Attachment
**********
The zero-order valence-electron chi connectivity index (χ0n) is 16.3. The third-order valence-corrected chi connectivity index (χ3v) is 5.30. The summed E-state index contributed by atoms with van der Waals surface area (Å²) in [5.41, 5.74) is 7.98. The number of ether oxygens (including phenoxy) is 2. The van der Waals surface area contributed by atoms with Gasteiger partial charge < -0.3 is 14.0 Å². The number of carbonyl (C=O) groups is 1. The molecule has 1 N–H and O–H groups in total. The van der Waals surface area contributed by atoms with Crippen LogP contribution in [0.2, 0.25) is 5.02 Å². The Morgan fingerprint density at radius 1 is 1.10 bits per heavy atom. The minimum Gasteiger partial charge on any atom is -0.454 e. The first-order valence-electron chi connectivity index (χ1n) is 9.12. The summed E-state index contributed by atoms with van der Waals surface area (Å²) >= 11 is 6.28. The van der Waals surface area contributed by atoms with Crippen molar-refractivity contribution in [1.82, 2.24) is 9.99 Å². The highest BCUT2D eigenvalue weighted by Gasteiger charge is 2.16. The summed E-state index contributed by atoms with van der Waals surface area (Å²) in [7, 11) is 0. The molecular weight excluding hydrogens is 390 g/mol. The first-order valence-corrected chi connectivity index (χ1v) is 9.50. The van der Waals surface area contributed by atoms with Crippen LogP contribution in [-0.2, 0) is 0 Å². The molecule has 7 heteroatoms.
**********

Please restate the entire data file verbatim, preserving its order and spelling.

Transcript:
The zero-order valence-electron chi connectivity index (χ0n) is 16.3. The third-order valence-corrected chi connectivity index (χ3v) is 5.30. The summed E-state index contributed by atoms with van der Waals surface area (Å²) in [5.41, 5.74) is 7.98. The number of ether oxygens (including phenoxy) is 2. The van der Waals surface area contributed by atoms with Gasteiger partial charge < -0.3 is 14.0 Å². The number of carbonyl (C=O) groups is 1. The molecule has 1 N–H and O–H groups in total. The van der Waals surface area contributed by atoms with Crippen LogP contribution in [0.2, 0.25) is 5.02 Å². The Morgan fingerprint density at radius 1 is 1.10 bits per heavy atom. The minimum Gasteiger partial charge on any atom is -0.454 e. The first-order valence-electron chi connectivity index (χ1n) is 9.12. The summed E-state index contributed by atoms with van der Waals surface area (Å²) >= 11 is 6.28. The van der Waals surface area contributed by atoms with Crippen molar-refractivity contribution in [1.82, 2.24) is 9.99 Å². The highest BCUT2D eigenvalue weighted by Gasteiger charge is 2.16. The summed E-state index contributed by atoms with van der Waals surface area (Å²) in [7, 11) is 0. The molecular weight excluding hydrogens is 390 g/mol. The first-order valence-corrected chi connectivity index (χ1v) is 9.50. The van der Waals surface area contributed by atoms with Crippen LogP contribution in [-0.2, 0) is 0 Å². The molecule has 7 heteroatoms.